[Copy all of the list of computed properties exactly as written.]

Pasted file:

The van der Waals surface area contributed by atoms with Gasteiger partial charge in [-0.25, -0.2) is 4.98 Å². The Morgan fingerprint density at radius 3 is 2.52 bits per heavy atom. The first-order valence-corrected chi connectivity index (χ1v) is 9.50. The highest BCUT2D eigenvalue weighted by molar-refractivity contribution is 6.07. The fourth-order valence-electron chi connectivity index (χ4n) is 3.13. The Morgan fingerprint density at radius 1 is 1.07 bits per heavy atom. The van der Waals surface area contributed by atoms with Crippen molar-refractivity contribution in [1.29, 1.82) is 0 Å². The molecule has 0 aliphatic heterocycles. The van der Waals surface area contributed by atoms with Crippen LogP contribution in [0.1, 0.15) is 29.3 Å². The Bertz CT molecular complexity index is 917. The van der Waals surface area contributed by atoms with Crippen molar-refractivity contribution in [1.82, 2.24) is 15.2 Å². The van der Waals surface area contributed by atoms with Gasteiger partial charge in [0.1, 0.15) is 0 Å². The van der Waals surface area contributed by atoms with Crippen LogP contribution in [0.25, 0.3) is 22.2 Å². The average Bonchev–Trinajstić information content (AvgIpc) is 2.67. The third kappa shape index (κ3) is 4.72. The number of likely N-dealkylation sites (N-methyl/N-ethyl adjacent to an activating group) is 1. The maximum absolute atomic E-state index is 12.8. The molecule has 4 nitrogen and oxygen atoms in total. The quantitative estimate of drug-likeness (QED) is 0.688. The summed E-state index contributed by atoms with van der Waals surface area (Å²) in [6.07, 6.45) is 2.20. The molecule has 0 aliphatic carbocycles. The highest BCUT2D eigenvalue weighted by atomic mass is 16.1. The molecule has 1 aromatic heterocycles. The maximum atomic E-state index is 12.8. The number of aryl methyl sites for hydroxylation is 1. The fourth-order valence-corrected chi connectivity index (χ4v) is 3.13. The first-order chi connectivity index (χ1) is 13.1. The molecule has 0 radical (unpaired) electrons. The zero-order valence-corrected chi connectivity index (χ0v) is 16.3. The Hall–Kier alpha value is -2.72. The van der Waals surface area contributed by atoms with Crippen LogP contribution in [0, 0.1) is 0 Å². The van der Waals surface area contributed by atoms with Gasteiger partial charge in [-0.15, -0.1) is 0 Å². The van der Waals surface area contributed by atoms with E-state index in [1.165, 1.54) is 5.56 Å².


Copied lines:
The van der Waals surface area contributed by atoms with Gasteiger partial charge in [-0.25, -0.2) is 4.98 Å². The Morgan fingerprint density at radius 3 is 2.52 bits per heavy atom. The first-order valence-corrected chi connectivity index (χ1v) is 9.50. The highest BCUT2D eigenvalue weighted by molar-refractivity contribution is 6.07. The fourth-order valence-electron chi connectivity index (χ4n) is 3.13. The Morgan fingerprint density at radius 1 is 1.07 bits per heavy atom. The van der Waals surface area contributed by atoms with Crippen molar-refractivity contribution in [1.29, 1.82) is 0 Å². The molecule has 0 aliphatic heterocycles. The van der Waals surface area contributed by atoms with Crippen LogP contribution in [0.1, 0.15) is 29.3 Å². The Bertz CT molecular complexity index is 917. The van der Waals surface area contributed by atoms with Crippen molar-refractivity contribution in [1.82, 2.24) is 15.2 Å². The van der Waals surface area contributed by atoms with Gasteiger partial charge in [0.1, 0.15) is 0 Å². The van der Waals surface area contributed by atoms with Crippen LogP contribution in [0.25, 0.3) is 22.2 Å². The average Bonchev–Trinajstić information content (AvgIpc) is 2.67. The third kappa shape index (κ3) is 4.72. The number of likely N-dealkylation sites (N-methyl/N-ethyl adjacent to an activating group) is 1. The maximum absolute atomic E-state index is 12.8. The molecule has 4 nitrogen and oxygen atoms in total. The quantitative estimate of drug-likeness (QED) is 0.688. The summed E-state index contributed by atoms with van der Waals surface area (Å²) in [6.07, 6.45) is 2.20. The molecule has 0 aliphatic carbocycles. The highest BCUT2D eigenvalue weighted by atomic mass is 16.1. The molecule has 1 aromatic heterocycles. The maximum atomic E-state index is 12.8. The number of aryl methyl sites for hydroxylation is 1. The fourth-order valence-corrected chi connectivity index (χ4v) is 3.13. The first-order chi connectivity index (χ1) is 13.1. The molecule has 0 radical (unpaired) electrons. The zero-order valence-corrected chi connectivity index (χ0v) is 16.3. The Hall–Kier alpha value is -2.72. The van der Waals surface area contributed by atoms with Crippen LogP contribution in [0, 0.1) is 0 Å². The van der Waals surface area contributed by atoms with Gasteiger partial charge in [-0.15, -0.1) is 0 Å². The van der Waals surface area contributed by atoms with E-state index in [1.165, 1.54) is 5.56 Å².